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2015 | Book

Renewable Energy in the Service of Mankind Vol I

Selected Topics from the World Renewable Energy Congress WREC 2014


About this book

This book provides insights on a broad spectrum of renewable and sustainable energy technologies from the world’s leading experts. It highlights the latest achievements in policy, research and applications, keeping readers up-to-date on progress in this rapidly advancing field. Detailed studies of technological breakthroughs and optimizations are contextualized with in-depth examinations of experimental and industrial installations, connecting lab innovations to success in the field.

The volume contains selected papers presented at technical and plenary sessions at the World Renewable Energy Congress, the world's premier conference on renewable energy and sustainable development. Held every two years, the Congress provides an international forum that attracts hundreds of delegates from more than 60 countries.

Table of Contents



1. Development Model of Renewable Energy Policy for Sustainable Bio-Pellet Industry in Indonesia Using Interpretive Structural Method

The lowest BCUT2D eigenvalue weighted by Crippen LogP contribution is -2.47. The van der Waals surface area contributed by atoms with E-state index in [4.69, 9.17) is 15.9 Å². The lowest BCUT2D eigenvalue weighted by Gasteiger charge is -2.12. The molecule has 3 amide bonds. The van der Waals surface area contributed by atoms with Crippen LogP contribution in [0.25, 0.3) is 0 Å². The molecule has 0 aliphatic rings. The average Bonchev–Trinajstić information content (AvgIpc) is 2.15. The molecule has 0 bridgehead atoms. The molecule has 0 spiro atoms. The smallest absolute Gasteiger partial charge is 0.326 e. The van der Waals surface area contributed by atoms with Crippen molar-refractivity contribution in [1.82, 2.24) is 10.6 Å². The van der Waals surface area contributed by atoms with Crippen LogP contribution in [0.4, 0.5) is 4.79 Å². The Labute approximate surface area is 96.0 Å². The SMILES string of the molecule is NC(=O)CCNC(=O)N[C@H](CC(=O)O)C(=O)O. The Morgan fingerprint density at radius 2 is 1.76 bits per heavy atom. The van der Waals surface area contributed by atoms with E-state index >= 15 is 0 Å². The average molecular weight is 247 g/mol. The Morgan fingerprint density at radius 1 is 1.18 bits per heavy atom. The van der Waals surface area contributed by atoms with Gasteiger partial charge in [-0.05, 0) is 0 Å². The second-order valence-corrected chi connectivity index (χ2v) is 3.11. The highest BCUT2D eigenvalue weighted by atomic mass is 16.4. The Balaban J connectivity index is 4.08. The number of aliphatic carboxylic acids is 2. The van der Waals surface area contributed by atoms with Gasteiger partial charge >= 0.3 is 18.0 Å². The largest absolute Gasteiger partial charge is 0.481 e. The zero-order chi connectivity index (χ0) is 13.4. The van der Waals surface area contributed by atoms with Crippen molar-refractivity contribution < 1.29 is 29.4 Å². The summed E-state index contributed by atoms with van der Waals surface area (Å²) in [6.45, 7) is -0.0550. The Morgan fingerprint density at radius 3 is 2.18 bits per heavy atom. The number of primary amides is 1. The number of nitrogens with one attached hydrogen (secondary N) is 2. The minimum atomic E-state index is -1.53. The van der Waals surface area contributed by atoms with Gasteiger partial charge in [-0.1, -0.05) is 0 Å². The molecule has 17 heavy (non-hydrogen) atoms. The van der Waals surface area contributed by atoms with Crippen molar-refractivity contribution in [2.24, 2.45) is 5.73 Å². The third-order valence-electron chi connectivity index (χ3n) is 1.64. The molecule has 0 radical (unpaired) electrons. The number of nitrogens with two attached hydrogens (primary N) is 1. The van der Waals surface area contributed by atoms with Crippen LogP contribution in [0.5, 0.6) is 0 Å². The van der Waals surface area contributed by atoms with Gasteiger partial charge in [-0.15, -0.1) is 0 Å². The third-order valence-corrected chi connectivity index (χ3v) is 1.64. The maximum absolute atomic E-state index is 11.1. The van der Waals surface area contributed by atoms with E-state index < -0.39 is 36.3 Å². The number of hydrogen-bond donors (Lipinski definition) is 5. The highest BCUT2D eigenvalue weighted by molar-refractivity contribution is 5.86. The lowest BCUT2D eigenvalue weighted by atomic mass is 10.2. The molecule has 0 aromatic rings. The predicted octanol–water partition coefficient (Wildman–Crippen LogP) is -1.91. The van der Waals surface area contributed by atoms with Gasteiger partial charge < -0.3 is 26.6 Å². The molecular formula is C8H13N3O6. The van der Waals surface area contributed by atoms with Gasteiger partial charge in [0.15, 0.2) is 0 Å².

New and renewable energy development should be encouraged because Indonesia is net importer of oil. Government subsidy for transportation and electricity is more than Rp 300 trillion per year. Presidential Decree No. 5, 2006, mandates that energy-mix target by 2025 will be 17 % for new and renewable energy. The demand growth of energy is about 7 %, compared to developing countries with only 2–3 %. This study aims to develop renewable energy policy models concerning biomass for rural electrification; to identify the factors that influence price of feed-in tariff (FIT) determination, in particular wood-based biomass; and to design the role of social forest as raw materials for bio-pellet industry in sustainable supply chain. Research method using soft systems methodology (SSM) is the application of interpretive structural modeling (ISM) and strategic assumption surfacing and testing (SAST). The results showed that the key elements of development policy model are feasible biomass energy tariff, competent human resources, coordination among related local government offices, and community participation. Other important factors are funds and investments for business, microfinance, state-owned forest lands, and smallholder plantations policy one spatial regions plan institutions. The strategic assumptions have been identified, which are sufficient supply of raw materials to industry, availability of alternative potential industrial biomass raw materials in the local areas, the obvious trade system to accelerate the model implementations that requires regulatory support from local governments, inventory land use and forest area inventory, and support of community leaders.